By Peyton Majors
Christian Action League
June 2, 2023
A bill that would legalize sports gambling in North Carolina is on the verge of becoming law after it passed the state Senate this week over objections that it will lead to a proliferation of addiction and broken homes.
The bill, H.B. 347, passed the Senate by a vote of 38-11, with 16 Democrats joining 22 Republicans in support. Voting against it were three Democrats and eight Republicans. It would legalize gambling on college and professional sports from cell phones and other electronic devices through companies such as DraftKings and FanDuel.
It now heads back to the House, where it previously passed. The current version includes minor changes that have not passed that body.
Sen. Julie Mayfield, a Democrat, was one of the most vocal opponents during floor debate.
“We are now talking about putting a casino in everybody’s pocket that they can access 24-7, 365,” Mayfield said. “Even with the promised revenue of this bill, it is beyond me why we would legalize a business model that succeeds only when individuals fail.”
North Carolina can expect an increase in gambling addiction due to the legislature’s action, she warned.
“Gambling is the only addictive disorder that is based on behavior and not an outside substance,” Mayfield said. “If we could go back and put stricter guardrails on the use of opioids, we certainly would. If we could go back and reduce access to tobacco and save all the lives that have been lost to cancer, we probably would.”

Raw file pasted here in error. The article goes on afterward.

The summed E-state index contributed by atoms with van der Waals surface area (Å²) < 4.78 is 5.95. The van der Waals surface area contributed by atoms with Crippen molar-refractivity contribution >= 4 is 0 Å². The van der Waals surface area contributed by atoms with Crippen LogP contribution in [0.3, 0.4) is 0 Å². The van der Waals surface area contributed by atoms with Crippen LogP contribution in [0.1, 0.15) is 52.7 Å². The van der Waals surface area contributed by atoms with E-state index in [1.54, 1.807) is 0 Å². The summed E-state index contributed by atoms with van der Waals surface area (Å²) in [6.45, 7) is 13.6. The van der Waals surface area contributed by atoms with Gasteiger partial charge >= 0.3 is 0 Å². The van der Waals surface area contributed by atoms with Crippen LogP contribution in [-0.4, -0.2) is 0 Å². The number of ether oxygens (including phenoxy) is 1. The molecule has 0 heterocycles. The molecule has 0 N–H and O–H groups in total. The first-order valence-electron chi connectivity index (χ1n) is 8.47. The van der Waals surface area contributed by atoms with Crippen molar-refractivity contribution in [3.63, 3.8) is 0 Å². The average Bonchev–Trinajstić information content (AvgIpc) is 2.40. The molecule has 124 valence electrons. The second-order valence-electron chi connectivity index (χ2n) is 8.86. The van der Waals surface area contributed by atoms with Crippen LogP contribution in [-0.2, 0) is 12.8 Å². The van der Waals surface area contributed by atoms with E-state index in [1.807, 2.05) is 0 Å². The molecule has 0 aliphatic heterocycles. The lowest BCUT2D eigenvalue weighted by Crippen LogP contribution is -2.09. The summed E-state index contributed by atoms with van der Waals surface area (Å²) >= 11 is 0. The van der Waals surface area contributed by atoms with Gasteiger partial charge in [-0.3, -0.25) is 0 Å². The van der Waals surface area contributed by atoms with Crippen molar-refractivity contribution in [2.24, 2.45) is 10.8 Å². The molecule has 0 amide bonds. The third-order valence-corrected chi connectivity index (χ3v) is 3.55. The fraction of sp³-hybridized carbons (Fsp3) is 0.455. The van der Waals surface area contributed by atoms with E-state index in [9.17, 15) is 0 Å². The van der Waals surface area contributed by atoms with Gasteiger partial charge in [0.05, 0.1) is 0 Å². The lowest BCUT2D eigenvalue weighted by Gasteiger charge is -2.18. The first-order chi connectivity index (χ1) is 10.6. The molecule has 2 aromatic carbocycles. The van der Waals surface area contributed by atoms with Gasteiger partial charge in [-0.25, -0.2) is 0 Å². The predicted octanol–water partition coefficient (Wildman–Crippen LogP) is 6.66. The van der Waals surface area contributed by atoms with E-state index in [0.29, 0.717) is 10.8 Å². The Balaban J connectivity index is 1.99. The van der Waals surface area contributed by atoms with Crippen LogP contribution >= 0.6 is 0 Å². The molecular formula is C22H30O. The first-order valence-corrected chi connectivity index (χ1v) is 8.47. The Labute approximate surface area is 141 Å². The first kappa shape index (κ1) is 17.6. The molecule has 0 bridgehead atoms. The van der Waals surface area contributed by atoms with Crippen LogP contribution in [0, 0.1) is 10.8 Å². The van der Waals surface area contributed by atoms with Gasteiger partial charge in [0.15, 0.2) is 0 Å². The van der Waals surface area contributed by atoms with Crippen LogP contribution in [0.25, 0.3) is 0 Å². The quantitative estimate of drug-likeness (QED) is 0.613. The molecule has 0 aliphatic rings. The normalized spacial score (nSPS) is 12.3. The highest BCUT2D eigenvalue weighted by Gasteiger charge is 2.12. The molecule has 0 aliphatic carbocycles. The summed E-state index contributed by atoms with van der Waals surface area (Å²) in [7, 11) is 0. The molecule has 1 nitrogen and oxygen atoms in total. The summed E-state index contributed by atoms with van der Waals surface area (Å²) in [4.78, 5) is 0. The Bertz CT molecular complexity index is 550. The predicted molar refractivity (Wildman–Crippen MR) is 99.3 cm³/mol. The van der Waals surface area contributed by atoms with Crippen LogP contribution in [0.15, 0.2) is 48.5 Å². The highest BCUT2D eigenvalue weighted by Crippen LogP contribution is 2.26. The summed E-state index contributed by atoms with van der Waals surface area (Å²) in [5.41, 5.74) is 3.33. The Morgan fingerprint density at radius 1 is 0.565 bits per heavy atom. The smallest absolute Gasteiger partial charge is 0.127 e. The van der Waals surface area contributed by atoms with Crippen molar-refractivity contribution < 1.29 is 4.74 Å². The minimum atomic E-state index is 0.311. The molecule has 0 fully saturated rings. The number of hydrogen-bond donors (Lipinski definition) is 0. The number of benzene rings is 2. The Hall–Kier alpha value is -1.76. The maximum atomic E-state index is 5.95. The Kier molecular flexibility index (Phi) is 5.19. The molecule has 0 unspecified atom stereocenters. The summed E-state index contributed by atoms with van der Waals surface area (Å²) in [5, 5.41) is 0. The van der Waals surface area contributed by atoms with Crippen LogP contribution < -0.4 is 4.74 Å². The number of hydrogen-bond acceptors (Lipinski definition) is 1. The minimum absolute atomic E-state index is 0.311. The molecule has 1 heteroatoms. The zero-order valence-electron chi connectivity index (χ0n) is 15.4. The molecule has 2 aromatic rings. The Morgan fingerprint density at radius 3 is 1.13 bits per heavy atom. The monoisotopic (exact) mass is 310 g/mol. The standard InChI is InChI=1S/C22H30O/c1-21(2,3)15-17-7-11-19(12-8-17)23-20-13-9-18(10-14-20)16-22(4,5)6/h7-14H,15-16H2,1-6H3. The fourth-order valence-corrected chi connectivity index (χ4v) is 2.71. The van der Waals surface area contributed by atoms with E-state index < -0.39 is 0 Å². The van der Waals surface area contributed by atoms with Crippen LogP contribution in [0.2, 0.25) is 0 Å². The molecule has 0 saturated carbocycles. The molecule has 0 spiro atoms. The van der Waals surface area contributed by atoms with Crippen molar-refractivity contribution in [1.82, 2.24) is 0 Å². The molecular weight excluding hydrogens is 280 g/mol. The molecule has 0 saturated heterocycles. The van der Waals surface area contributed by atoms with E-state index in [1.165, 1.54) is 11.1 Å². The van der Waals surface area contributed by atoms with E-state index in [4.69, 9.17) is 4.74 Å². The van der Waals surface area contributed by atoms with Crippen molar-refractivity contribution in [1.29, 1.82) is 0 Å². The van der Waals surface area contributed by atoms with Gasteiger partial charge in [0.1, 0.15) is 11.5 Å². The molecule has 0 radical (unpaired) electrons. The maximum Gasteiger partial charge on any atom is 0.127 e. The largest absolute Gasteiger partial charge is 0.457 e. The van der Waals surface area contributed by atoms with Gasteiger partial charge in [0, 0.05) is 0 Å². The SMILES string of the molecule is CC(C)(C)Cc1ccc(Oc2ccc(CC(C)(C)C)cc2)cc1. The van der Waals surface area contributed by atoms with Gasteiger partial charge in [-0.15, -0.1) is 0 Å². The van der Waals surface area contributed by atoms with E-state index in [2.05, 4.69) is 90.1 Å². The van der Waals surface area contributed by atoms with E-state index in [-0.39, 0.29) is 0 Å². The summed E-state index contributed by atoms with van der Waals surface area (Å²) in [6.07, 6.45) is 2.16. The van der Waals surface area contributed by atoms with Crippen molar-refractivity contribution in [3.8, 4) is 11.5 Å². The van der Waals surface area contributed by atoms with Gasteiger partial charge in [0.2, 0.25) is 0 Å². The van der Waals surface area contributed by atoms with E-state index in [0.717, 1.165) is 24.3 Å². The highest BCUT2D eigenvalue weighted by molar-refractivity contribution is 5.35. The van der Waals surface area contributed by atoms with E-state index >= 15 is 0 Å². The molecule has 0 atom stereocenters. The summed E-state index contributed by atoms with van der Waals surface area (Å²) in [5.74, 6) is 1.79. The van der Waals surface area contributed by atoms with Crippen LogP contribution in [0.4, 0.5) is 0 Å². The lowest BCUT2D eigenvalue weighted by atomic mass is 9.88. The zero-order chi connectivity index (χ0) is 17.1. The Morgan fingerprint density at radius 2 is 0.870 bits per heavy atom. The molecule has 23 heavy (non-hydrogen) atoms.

Sen. Lisa Grafstein, a Democrat, agreed.
“Right now, it’s only those who are really specifically motivated and have the technological savvy who are able to, who are able to bet illegally,” Grafstein said. “And once ads are everywhere, and there’s an easy way for even the most technologically unsophisticated among us, such as myself, to bet on our phones, those numbers are just going to skyrocket.”
Sen. Jim Burgin, a Republican, urged his colleagues to oppose the bill.
“People lose their homes, spouses and kids over gambling addiction. Gambling can be just as addictive as drugs and alcohol,” Burgin said.
Rev. Mark Creech, executive director of the Christian Action League, spoke against the bill earlier in the week when it was considered in the Senate Rules Committee.
“Emblazoned upon our currency are the words ‘In God We Trust,’ and having it there reminds us that the country’s strength and stability depend upon acknowledging God in His commands, including honesty, integrity and justice — not the pursuit of wealth. And I just have to ask: Do we really believe this? In a moment, such as this one, we are tested to determine our worthiness of liberty. Vice is the enemy of individual freedom and a healthier free society.”
Upon passage of the bill in the Senate, Creech expressed frustration with House and Senate Republicans.
“Evangelicals like myself are very thankful that North Carolina GOP lawmakers came together and passed legislation that banned abortions in North Carolina after 12 weeks,” Creech said. “And then, they heroically overcame Governor Roy Cooper’s veto of the bill. It was a historic and happy moment for which they deserve much thanks. Banning abortion at 12 weeks will save many unborn lives.
“However, legalizing gambling will extend misery for the living on numerous levels, and some will commit suicide because of their gambling problems,” Creech said. “The harms that come from gambling include addiction, financial problems, relationship difficulties, mental health issues such as anxiety and depression, and the potential for criminal activity such as fraud and embezzlement. It can lead to the loss of employment, housing and other vital possessions or belongings.
“This is exceedingly disappointing and disillusioning coming from Republicans who hold supermajorities in both chambers of the General Assembly,” Creech said, concluding his thoughts. “This is the kind of morally bankrupt initiative the Christian Action League was fighting when the Democrats were in control. By voting for Republicans we hoped for a better day. This precipitates feelings of Deja Vu.”